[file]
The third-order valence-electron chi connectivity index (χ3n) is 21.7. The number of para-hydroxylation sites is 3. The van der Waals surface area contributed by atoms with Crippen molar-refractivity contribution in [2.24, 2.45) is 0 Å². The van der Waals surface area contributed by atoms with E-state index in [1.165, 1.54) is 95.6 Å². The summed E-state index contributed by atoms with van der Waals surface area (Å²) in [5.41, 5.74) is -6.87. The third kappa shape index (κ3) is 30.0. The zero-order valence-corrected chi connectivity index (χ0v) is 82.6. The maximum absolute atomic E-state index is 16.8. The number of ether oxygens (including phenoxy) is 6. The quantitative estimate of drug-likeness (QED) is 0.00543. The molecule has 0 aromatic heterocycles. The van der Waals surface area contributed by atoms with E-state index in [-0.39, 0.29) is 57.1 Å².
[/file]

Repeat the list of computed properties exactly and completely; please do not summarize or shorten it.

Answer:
The third-order valence-electron chi connectivity index (χ3n) is 21.7. The number of para-hydroxylation sites is 3. The van der Waals surface area contributed by atoms with Crippen molar-refractivity contribution in [2.24, 2.45) is 0 Å². The van der Waals surface area contributed by atoms with E-state index in [1.165, 1.54) is 95.6 Å². The summed E-state index contributed by atoms with van der Waals surface area (Å²) in [5.41, 5.74) is -6.87. The third kappa shape index (κ3) is 30.0. The zero-order valence-corrected chi connectivity index (χ0v) is 82.6. The maximum absolute atomic E-state index is 16.8. The number of ether oxygens (including phenoxy) is 6. The quantitative estimate of drug-likeness (QED) is 0.00543. The molecule has 0 aromatic heterocycles. The van der Waals surface area contributed by atoms with E-state index in [-0.39, 0.29) is 57.1 Å².